Click here for 100.7 WFLA's Optimum Health, Naturally
The name echoes through the annals of American history.
Gettysburg. A small town in south-central Pennsylvania is not easy to get to and it's not easy to get from. That reality was not lost on me as we ventured to the stage of the bloodiest battlefield in our nation's history. Nor was it lost on me that those who died were not foreign invaders, but citizens of a new, young nation.
There is a sadness that comes with a visit to Gettysburg. No matter what "side" you might think yourself affilated with it is impossible to not be moved by the gallantry of men on both sides who fought for their beliefs.
Still, it is the immensity of the actual site that inspires. The City of Gettysburg is a charming town, but how it handled the preservation of the battlefield with the help of the National Park Service is genius. There are three basic ways to tour the battlefield. You can purchase a CD that takes you on a driving tour (yes, you drive regardless); you can pay a fee to have an actual guide commandeer your vehicle and take you through the park offering private anecdotes, etc.; or you can wing it.
We chose the first option due to time constraints. Were I to do this again, I would take the time and hire the guide. The insights I overheard from those who went with the guide were amazing.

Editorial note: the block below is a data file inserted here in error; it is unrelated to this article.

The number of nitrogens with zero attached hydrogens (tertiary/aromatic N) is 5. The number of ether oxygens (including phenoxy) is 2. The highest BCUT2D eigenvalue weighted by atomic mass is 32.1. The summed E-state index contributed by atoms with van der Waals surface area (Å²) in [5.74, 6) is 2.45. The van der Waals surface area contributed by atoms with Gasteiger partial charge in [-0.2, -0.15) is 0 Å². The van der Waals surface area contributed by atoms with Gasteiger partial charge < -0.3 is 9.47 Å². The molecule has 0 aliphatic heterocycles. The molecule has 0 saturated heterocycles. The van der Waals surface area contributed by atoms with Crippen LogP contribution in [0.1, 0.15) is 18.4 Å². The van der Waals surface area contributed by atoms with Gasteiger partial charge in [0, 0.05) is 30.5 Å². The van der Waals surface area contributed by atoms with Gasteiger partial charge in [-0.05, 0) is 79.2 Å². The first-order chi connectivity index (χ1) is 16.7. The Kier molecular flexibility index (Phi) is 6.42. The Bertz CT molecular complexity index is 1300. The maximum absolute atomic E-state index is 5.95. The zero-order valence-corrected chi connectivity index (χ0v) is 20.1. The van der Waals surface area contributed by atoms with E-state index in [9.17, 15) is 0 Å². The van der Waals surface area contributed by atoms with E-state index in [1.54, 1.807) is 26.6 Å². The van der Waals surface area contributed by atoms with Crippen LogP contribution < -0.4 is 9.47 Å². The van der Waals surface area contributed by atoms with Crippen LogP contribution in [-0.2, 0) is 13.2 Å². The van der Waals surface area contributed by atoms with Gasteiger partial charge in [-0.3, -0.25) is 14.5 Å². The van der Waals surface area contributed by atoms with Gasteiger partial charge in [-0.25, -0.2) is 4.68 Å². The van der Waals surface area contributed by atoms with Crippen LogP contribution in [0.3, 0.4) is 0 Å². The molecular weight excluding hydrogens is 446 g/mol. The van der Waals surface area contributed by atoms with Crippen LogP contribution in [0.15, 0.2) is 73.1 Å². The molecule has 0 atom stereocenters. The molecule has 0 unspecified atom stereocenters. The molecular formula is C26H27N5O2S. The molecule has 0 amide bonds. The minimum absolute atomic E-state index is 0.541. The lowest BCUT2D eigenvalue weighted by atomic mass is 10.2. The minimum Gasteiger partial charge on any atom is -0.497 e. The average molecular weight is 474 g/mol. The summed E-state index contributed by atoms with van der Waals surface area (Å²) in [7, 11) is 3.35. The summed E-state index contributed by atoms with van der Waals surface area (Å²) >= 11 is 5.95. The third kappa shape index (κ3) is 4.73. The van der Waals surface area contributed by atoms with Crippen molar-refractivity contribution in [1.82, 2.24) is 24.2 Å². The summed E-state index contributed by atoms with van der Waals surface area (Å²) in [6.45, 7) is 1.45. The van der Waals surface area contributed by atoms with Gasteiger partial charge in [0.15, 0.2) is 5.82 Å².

The tour leads you through the three days of battle. There are markers exactly where men died. The expanse of the field gives way to "the high ground" captured by both sides; spots where artillary or men gave earth reluctantly. There's the farm where two brothers, immigrants from Germany and fighting on opposite sides, saw each other. One was dead by the end of the day.
But, for me the best stop was Little Round Top, the location of one of the great moments of the battle...Col. Joshua Chamberlain's bayonet charge. The link tells you more than I could ever spell out in this space. From this vantage point one can see Seminary Ridge where ten-fifteen thousand Confederate troops appeared from the forest line to confront the union troops.
I could go on and on (and look for some photos from our trip now that my journal entries are complete). I do need to add that you need to being your stop at the Visitor's Center and whatever you do, purchase tickets to see the Gettysburg Cyclorama. It is nearly impossible for me to describe.
All in all, our History Tour was an amazing week-long adventure. I hope you enjoyed it through my eyes and words.